February 9, 1973 started off as an ordinary winter day. The forecast was for rain and temperatures in the 40s. We were ready for a typical raw winter day. I was working overnights at WIS-TV in the middle of a major rewiring of the audio plant which needed to be done while we were off the air. During the early morning hours, while I worked, rain came through between 4 and 6 AM. I drove home at 6 in the tail end of the overnight rain under a grey overcast sky. When I woke up at 2 that afternoon, the temperatures were still above freezing but a light snow was beginning to fall. That was the first hint that something was wrong. It was ten degrees cooler than the forecast said it would be and snow is a rarity in Columbia, SC. I thought to myself; “This is a blown forecast!” I had no idea how badly the forecast for that day was missed.
At the time I drove a bright fire engine red Volkswagen Karmann-Ghia with the engine in the back and rear wheel drive. It was a great snow car, even if I didn’t have chains. So when it came time for my wife to go to work for her evening shift at Baptist Hospital, I threw a shovel into the back seat and drove her there. The plan was that I would pick her up at 11:30, drive her home and then drive back to the TV station for my shift. It snowed all the way there and back. We had a steady light snow throughout the afternoon that turned into heavy snow around 9 PM. By the time I drove back into town to pick her up, the buildup was higher than I have ever seen snow before in my life. We were already up to 5 or 6 inches.
Pictures Courtesy of thestate.com
By the time I had dropped her off and returned to the TV station, we were in full “battle station” mode. The news department was up to full staff with reporters equipped with two way radios deployed to the major intersections to feed reports of the road conditions back to the newsroom. It was going to be a long night. I never did get any wiring work done that night. Instead I turned to operational duties, keeping he station on into the overnight period while the duty engineer went home to rest. The station initiated our emergency operations plan breaking into network programming with local updates from the news room. Our weather man, Joe Pinner, put in long hours as the weather continued to deteriorate. The snow continued all through the night and into the next day. Finally a little after 3 pm on the next day, 25 hours after it began, the snowy onslaught ended.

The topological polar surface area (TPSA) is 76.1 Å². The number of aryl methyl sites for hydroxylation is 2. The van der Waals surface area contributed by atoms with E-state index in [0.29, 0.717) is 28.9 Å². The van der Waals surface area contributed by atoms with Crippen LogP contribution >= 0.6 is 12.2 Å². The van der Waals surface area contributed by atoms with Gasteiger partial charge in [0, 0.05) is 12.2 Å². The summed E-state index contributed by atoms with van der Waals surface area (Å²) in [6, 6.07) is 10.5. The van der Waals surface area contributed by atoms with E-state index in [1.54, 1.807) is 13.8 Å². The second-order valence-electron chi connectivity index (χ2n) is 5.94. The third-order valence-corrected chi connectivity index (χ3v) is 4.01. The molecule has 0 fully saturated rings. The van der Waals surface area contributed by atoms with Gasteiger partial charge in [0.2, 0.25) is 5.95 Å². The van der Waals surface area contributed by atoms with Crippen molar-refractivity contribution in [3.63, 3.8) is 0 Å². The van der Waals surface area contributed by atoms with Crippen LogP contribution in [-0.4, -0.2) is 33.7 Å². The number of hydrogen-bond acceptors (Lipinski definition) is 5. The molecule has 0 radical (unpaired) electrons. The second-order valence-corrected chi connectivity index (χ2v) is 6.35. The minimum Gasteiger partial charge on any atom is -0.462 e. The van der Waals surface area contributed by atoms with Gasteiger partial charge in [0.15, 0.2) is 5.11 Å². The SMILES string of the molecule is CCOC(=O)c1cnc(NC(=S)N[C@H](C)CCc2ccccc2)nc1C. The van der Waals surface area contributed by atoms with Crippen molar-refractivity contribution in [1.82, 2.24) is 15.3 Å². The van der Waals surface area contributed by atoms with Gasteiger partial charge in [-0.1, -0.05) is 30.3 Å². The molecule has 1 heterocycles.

But the damage was done, the city lay buried under a blanket of snow, ranging from 14 inches at the airport southwest of town to two feet in Rimini a few miles east of the metropolitan area. There were moderate power outages across the city but the snow was fortunately mostly light and fluffy which spared the power lines. The streets were a different story altogether, they were pretty much impassible. The most striking thing to me was the silence. No cars on the road, no planes in the sky unearthly cold and stillness shrouded the wintery scene.
The next few days were a blur as our shifts expanded at the station to fill out the broadcast schedule because not all the staff could get into the studio to tell the rest of the city to stay home. City government mobilized to get emergency workers to their jobs; they worked with the Army at Ft. Jackson to schedule military vehicles and drivers to pick up doctors, nurses and other critical workers for hospitals, police and other necessary services. We had a few on our staff who could drive in the snow and we worked to get the skeleton crew to and from work.
I will never forget one incident that occurred just before the snow ended. The streets were deserted except for a few vehicles inching their way through the slush. As long as I kept moving I was OK. But if I stopped, there was a better than 50/50 chance that I would have to break out the shovel and dig the snow out from under my tires before I could move again. So I decided that if I approached a red light or a stop sign, I would slow down and look for oncoming traffic. If there was none, I would carefully run the light to keep from getting stuck. As I approached one of the busiest intersections in town, there was no opposing traffic, but there were two policemen trying to push a motorist stuck on the side of the intersection back into the part of the street where cars could move. I could see that they were cold, miserable and exhausted. Just before I arrived, the light turned red for me, the cops stood up, and stared at me with their hands on their hips, as if to dare me to run the light. I decided, what the heck, I would plead my case if they stopped me. So I slowed way down and ran the light. Much to my surprise and delight, they cheered me as I drove past. I guess they were tired from pushing cars to get them going after getting stuck, and were glad that someone was using common sense. Oh MY!